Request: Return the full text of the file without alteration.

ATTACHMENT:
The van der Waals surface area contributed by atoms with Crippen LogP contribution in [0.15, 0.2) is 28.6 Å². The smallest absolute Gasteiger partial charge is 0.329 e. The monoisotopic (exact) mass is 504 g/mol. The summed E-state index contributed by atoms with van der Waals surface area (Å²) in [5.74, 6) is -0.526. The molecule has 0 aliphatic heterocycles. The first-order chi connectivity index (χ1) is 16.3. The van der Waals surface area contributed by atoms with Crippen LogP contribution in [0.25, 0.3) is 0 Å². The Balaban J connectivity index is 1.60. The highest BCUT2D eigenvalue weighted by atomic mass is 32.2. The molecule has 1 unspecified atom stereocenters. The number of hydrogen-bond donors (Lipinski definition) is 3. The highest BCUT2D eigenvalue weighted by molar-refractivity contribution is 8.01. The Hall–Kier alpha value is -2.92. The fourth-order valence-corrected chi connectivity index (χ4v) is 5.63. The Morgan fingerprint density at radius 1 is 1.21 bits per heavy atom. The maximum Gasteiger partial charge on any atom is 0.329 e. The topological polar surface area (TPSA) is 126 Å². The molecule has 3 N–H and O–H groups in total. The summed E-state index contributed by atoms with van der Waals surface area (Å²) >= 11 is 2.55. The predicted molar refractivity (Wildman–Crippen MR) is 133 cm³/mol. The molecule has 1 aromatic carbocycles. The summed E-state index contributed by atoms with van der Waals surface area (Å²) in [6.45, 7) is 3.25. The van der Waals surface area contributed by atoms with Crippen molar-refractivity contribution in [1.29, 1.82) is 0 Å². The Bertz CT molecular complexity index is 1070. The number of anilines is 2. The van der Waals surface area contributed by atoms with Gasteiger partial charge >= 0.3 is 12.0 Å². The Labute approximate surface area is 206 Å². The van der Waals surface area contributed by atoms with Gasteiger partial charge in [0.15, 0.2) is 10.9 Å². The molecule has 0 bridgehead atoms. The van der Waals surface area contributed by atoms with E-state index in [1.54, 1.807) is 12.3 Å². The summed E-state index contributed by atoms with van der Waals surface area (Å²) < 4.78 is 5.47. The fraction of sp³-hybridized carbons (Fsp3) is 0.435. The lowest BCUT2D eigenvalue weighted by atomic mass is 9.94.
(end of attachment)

The van der Waals surface area contributed by atoms with Crippen LogP contribution in [0.15, 0.2) is 28.6 Å². The smallest absolute Gasteiger partial charge is 0.329 e. The monoisotopic (exact) mass is 504 g/mol. The summed E-state index contributed by atoms with van der Waals surface area (Å²) in [5.74, 6) is -0.526. The molecule has 0 aliphatic heterocycles. The first-order chi connectivity index (χ1) is 16.3. The van der Waals surface area contributed by atoms with Crippen LogP contribution in [0.25, 0.3) is 0 Å². The Balaban J connectivity index is 1.60. The highest BCUT2D eigenvalue weighted by atomic mass is 32.2. The molecule has 1 unspecified atom stereocenters. The number of hydrogen-bond donors (Lipinski definition) is 3. The highest BCUT2D eigenvalue weighted by molar-refractivity contribution is 8.01. The Hall–Kier alpha value is -2.92. The fourth-order valence-corrected chi connectivity index (χ4v) is 5.63. The Morgan fingerprint density at radius 1 is 1.21 bits per heavy atom. The maximum Gasteiger partial charge on any atom is 0.329 e. The topological polar surface area (TPSA) is 126 Å². The molecule has 3 N–H and O–H groups in total. The summed E-state index contributed by atoms with van der Waals surface area (Å²) >= 11 is 2.55. The predicted molar refractivity (Wildman–Crippen MR) is 133 cm³/mol. The molecule has 1 aromatic carbocycles. The summed E-state index contributed by atoms with van der Waals surface area (Å²) in [6.45, 7) is 3.25. The van der Waals surface area contributed by atoms with Crippen molar-refractivity contribution in [1.29, 1.82) is 0 Å². The Bertz CT molecular complexity index is 1070. The number of anilines is 2. The van der Waals surface area contributed by atoms with Gasteiger partial charge >= 0.3 is 12.0 Å². The Labute approximate surface area is 206 Å². The van der Waals surface area contributed by atoms with Gasteiger partial charge in [0.15, 0.2) is 10.9 Å². The molecule has 0 bridgehead atoms. The van der Waals surface area contributed by atoms with E-state index in [1.54, 1.807) is 12.3 Å². The summed E-state index contributed by atoms with van der Waals surface area (Å²) < 4.78 is 5.47. The fraction of sp³-hybridized carbons (Fsp3) is 0.435. The lowest BCUT2D eigenvalue weighted by atomic mass is 9.94.